Better known for its gasoline stations, Gulf Oil is getting into the electricity business in Maine.
Nearly 12 years after Maine deregulated its electric industry, a competitive market finally is emerging for home and small-business customers to choose power providers based on overall rates, time-of-use pricing or their commitment to renewable energy.
Over the next several months, Mainers will have new options that can marginally lower their electric bills, as well as signal their support for wind, hydro and other green-power generators.
Competition is heating up with news that Gulf, the Framingham, Mass.-based motor fuels supplier and operator of Cumberland Farms convenience stores, is launching Gulf Electricity in Maine. Gulf Electricity began operating earlier this year in Connecticut, part of Gulf Oil’s transition to a diversified energy provider.
“Not a lot of people know we’re in the electricity business,” Rick Dery, Gulf’s senior vice president and chief marketing officer, told the Portland Press Herald.
Gulf will compete head-on with at least two notable providers: FairPoint Energy, a subsidiary of northern New England’s dominant telephone company, and Electricity Maine, the Auburn power supplier that has attracted more than 150,000 customers since starting up more than a year ago.
FairPoint Energy is offering an introductory deal that guarantees a 10 percent savings in the first year. It’s primary plan then features a variable rate that can change month to month. FairPoint also is offering a green energy option, a variable rate that supports Maine wind power generators.
Electricity Maine has grown by offering rates that have ranged from 5 percent to 17 percent below the state’s standard-offer supply charges for Central Maine Power Co.’s home customers. Roughly one-quarter of all CMP home customers have left the standard offer for Electricity Maine, state figures show.
These companies are competing in a market in which wholesale electricity costs have been falling faster than standard-offer charges, which change each March. That gives them room to sell power at a small discount and still make a profit.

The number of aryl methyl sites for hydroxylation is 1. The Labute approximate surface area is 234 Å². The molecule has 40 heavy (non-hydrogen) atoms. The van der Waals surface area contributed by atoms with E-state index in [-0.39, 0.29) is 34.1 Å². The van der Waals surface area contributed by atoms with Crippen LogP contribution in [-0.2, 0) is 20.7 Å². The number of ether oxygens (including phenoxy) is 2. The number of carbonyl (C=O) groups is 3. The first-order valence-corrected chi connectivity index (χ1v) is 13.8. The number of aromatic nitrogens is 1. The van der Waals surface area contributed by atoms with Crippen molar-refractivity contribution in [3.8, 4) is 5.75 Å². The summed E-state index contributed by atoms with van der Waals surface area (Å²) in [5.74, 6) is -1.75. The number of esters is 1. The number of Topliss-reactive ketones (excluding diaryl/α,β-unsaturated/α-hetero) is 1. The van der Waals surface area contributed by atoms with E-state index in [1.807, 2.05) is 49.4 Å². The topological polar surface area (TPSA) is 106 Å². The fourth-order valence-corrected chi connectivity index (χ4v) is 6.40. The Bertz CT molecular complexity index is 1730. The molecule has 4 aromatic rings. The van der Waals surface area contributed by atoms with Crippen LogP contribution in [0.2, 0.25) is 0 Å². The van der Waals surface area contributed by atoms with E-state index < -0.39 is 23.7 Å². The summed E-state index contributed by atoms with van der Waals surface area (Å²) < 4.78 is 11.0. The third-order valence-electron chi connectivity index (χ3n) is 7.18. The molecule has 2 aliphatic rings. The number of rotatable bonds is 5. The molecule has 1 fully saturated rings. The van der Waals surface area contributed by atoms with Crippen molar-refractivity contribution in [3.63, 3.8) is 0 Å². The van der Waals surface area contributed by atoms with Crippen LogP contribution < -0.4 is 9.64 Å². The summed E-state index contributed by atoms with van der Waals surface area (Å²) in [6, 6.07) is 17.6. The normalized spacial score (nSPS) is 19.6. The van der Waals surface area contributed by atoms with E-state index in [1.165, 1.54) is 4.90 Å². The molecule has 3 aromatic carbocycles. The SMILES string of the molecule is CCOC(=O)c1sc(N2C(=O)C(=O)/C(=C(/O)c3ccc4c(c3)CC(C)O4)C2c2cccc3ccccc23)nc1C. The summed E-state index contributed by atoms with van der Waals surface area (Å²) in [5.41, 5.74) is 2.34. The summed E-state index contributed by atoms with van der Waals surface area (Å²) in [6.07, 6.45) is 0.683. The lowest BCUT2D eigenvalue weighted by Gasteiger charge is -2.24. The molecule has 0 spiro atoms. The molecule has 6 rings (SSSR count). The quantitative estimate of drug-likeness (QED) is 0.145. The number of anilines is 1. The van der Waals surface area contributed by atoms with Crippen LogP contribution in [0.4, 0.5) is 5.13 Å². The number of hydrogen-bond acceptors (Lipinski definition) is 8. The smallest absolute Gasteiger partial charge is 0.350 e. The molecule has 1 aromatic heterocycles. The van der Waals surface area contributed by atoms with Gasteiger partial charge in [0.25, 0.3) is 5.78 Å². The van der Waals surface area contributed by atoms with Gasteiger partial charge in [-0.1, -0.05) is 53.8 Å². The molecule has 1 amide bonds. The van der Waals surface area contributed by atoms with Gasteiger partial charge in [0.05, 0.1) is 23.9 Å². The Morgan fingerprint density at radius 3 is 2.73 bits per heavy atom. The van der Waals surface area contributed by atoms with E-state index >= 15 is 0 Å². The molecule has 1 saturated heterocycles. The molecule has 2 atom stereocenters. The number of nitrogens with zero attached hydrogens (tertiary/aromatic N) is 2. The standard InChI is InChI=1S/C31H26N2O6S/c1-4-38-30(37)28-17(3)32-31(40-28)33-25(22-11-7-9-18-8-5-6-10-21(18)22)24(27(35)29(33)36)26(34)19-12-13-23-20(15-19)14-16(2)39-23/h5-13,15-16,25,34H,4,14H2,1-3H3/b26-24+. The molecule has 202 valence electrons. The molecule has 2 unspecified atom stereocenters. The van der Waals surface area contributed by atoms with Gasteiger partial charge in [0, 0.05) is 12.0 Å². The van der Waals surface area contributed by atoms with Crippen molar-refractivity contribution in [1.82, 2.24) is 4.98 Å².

Based on current fixed rates and charges, it also gives residents a chance to save a little money on their bills. But for now, it will be hard to compare Gulf and Electricity Maine on price: They are within pennies of each other.
Calculations by the Press Herald show that — compared to the standard offer — Gulf and Electricity Maine are virtually on par. An average home today that uses 521 kilowatt hours a month will cut 6 percent from its energy supply bill with Gulf Electricity and 5 percent with Electricity Maine.
Those savings add up to roughly $2.14 a month with Gulf and $1.56 a month with Electricity Maine. For reference, a home in CMP’s territory that uses 521 kilowatt hours a month pays $38.55 now for its standard-offer electric supply.
This figure doesn’t include CMP’s delivery charge. When that’s included, the average, total home bill is roughly $75 a month.
It’s not clear how long this period of declining or stable wholesale costs will last, according to Tom Welch, chairman of the Maine Public Utilities Commission, or where the new standard-offer charge will stand next March. But the entry of a second competitive supplier in Maine for home customers will create pressure to keep retail rates as low as possible, he said.
“I’m always happy to see companies interested in the Maine market,” Welch said.